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Lack of transparency over mining revenue

Lack of transparency over mining revenue

A gold mining village in Mondulkiri. Photograph: Don Weinland/Phnom Penh Post

Political activists and watchdog organisations say Cambodia’s US$13 million revenue from the mining sector over the last five years is exceedingly low and that the government must be more transparent.

The claims come after the Ministry of Mines, Industry and Energy (MIME) released its figures on the mining sector this week.

MIME’s data showed that between July 2008 and July 2012, the ministry collected $13,322,288 in revenue from mining activities.

Yim Sovann, a spokesman for the Sam Rainsy Party (SRP), said mine concessions for both local and foreign mine companies were not transparent. He said there were many types of mines on Cambodian land but that corruption meant income was low.

“If we can stop corruption, we can generate more income, many times what the data shows. If we are to provide mine concessions then it must be with complete transparency and all due responsibility,” he said.

“If the government acquiesces to provide mining concessions, they have to find more reputable companies, as many as possible, and arrange for them to participate in a fair auction. Then, the companies have a chance to compete with each other.

“The companies that win should have to conduct an environmental impact study for the concession area.

“If Cambodia does that there will be lots of good companies competing to gain access to the land, and will provide the Kingdom with a suitable amount of time to maximize the income generated.

“However, the government works quietly with some companies, and as a result corruption flourishes and is encouraged.”

Minister of MIME Suy Sem said the revenue came from taxes composed of mining licences, renting licences, exploration licences, and rock, sand, precious stones and finders fees.

“MIME does not have exact data to prove which areas contain what kinds of mines. We don’t have the ability to conduct studies because we don’t have a large enough budget or even enough officials to be able to submit to investors all the information to enable bidding,” he said.

“If an investor applies for an exploration licence, we give them only the land, letting them conduct their own feasibility studies while the two-year exploration licence lasts,” he added.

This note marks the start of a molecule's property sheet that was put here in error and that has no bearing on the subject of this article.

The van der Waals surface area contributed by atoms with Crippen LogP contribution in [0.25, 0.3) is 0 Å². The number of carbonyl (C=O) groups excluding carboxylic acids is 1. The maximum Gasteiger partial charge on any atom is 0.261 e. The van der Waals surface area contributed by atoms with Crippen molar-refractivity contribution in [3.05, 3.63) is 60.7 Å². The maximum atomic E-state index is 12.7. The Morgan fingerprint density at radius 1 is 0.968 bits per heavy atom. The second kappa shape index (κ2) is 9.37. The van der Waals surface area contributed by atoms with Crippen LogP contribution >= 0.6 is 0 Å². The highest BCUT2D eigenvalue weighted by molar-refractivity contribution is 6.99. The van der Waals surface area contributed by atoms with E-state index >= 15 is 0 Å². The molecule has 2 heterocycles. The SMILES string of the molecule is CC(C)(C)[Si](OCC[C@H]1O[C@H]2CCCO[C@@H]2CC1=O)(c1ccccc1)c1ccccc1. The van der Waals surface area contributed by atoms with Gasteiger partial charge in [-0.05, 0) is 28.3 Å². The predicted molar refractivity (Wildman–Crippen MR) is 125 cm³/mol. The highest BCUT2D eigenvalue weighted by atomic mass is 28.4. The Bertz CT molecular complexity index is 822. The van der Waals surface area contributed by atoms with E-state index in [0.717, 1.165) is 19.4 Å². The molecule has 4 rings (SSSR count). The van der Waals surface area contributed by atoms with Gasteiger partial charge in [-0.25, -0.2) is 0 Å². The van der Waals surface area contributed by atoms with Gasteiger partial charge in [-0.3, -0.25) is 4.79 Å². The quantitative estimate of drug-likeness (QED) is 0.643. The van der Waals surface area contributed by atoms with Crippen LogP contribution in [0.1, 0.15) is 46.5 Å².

He said when a company finishes their study, they must provide a report to the ministry. If they want to continue, they are required to purchase another two-year licence and if they stop they have to return the land.

“It does not mean that they take our land, they just get it to conduct their study on it. If they found any good result, they can start to apply extractive licences,” he said.

“So far, there are not any companies that have started, except for the coal-power plant in Banteay Meanchey,” Suy Sem added.

Chairman of Cambodians for Resource Revenue Transparency Mam Sambath said the release of revenue data from extractive industries, especially the oil and gas sector, was very important to prove to the public that the Ministry of Mines, Industry and Energy was transparent.

“It is crucial to release regular revenue figures from the mining industry to the public, although we know that for now companies are mainly receiving only exploration licences, we want the industry to be completely transparent — especially the oil and gas sector,” he said.

“The public needs to be aware of and observe for themselves the revenue the government generates and what the government is doing to develop any sector or build infrastructure,” Mam Sambath said.

“Though the revenue from the mining industry is small, it is another source of revenue for the development of the economy.”

Based on the data from MIME, the government had licenced more than 60 companies, providing more than 160 exploration licences and more than 20 companies with oil and gas licences.

The Cambodian government has granted three mining licences for a total investment of $31.3 million in 2011, according to data from Council for the Development of Cambodia (CDC).

Guangxi Nonferrous Metal Group, from China, entered with total investment of about $21.9 million in the construction of a steel processing plant. China’s Xing Yuan Kang Yeak invested about $8.5 million in a gold mining operation.

The third is a joint-venture between Cambodia and Vietnam. Phu Yang invested $800,000 to exploit metal ore. However, none of the locations of these projects were revealed in the provided data.

The breakdown in tax revenue shows that in 2008, Cambodia received $2,600,000; in 2009, $3,600,000; in 2010, $2,900,000; in 2011, $2,800,000 and by July 2012 $1,200,000.

To contact the reporters on this story: May Kunmakara at [email protected]
Meas Chansatya at [email protected]


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